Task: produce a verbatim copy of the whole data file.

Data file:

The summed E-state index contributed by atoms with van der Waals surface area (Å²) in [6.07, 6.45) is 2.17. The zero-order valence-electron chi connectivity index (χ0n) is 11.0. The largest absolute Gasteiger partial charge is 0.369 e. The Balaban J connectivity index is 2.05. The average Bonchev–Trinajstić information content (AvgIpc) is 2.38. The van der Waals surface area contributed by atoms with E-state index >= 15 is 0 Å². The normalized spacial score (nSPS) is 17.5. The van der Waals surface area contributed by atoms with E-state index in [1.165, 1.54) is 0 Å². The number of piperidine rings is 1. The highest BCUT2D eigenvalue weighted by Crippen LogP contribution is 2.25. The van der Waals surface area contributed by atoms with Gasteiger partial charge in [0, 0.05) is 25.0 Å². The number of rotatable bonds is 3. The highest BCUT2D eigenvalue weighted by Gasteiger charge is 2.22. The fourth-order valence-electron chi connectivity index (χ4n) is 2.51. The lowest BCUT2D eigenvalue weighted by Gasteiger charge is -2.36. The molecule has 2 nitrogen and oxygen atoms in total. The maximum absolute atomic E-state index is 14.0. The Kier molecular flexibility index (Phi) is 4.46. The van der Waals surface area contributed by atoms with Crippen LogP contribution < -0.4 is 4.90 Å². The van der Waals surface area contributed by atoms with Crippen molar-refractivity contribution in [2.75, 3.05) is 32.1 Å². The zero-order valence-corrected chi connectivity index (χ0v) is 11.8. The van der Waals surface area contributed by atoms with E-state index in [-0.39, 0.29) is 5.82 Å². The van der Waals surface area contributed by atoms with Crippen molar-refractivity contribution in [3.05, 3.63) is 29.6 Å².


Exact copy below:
The summed E-state index contributed by atoms with van der Waals surface area (Å²) in [6.07, 6.45) is 2.17. The zero-order valence-electron chi connectivity index (χ0n) is 11.0. The largest absolute Gasteiger partial charge is 0.369 e. The Balaban J connectivity index is 2.05. The average Bonchev–Trinajstić information content (AvgIpc) is 2.38. The van der Waals surface area contributed by atoms with E-state index >= 15 is 0 Å². The normalized spacial score (nSPS) is 17.5. The van der Waals surface area contributed by atoms with E-state index in [1.165, 1.54) is 0 Å². The number of piperidine rings is 1. The highest BCUT2D eigenvalue weighted by Crippen LogP contribution is 2.25. The van der Waals surface area contributed by atoms with Gasteiger partial charge in [0, 0.05) is 25.0 Å². The number of rotatable bonds is 3. The highest BCUT2D eigenvalue weighted by Gasteiger charge is 2.22. The fourth-order valence-electron chi connectivity index (χ4n) is 2.51. The lowest BCUT2D eigenvalue weighted by Gasteiger charge is -2.36. The molecule has 2 nitrogen and oxygen atoms in total. The maximum absolute atomic E-state index is 14.0. The Kier molecular flexibility index (Phi) is 4.46. The van der Waals surface area contributed by atoms with Crippen LogP contribution < -0.4 is 4.90 Å². The van der Waals surface area contributed by atoms with Crippen molar-refractivity contribution in [2.75, 3.05) is 32.1 Å². The zero-order valence-corrected chi connectivity index (χ0v) is 11.8. The van der Waals surface area contributed by atoms with E-state index in [-0.39, 0.29) is 5.82 Å². The van der Waals surface area contributed by atoms with Crippen molar-refractivity contribution in [3.05, 3.63) is 29.6 Å².